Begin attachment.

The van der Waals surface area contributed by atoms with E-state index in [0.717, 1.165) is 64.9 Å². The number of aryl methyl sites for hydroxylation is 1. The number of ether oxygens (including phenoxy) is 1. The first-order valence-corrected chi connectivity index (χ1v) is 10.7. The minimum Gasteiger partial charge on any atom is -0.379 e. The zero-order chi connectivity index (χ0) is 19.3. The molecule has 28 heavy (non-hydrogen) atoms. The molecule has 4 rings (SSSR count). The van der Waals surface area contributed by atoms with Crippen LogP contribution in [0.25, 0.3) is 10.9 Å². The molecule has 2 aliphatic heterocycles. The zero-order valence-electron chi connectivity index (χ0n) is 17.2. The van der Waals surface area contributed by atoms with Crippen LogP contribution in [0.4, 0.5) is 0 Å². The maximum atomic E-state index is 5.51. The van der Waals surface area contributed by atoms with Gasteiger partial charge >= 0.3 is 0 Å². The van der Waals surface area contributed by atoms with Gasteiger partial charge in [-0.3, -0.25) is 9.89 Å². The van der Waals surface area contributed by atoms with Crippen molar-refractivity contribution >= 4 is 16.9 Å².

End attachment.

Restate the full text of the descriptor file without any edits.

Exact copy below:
The van der Waals surface area contributed by atoms with E-state index in [0.717, 1.165) is 64.9 Å². The number of aryl methyl sites for hydroxylation is 1. The number of ether oxygens (including phenoxy) is 1. The first-order valence-corrected chi connectivity index (χ1v) is 10.7. The minimum Gasteiger partial charge on any atom is -0.379 e. The zero-order chi connectivity index (χ0) is 19.3. The molecule has 28 heavy (non-hydrogen) atoms. The molecule has 4 rings (SSSR count). The van der Waals surface area contributed by atoms with Crippen LogP contribution in [0.25, 0.3) is 10.9 Å². The molecule has 2 aliphatic heterocycles. The zero-order valence-electron chi connectivity index (χ0n) is 17.2. The van der Waals surface area contributed by atoms with Crippen LogP contribution in [0.4, 0.5) is 0 Å². The maximum atomic E-state index is 5.51. The van der Waals surface area contributed by atoms with Gasteiger partial charge >= 0.3 is 0 Å². The van der Waals surface area contributed by atoms with Gasteiger partial charge in [-0.3, -0.25) is 9.89 Å². The van der Waals surface area contributed by atoms with Crippen molar-refractivity contribution >= 4 is 16.9 Å².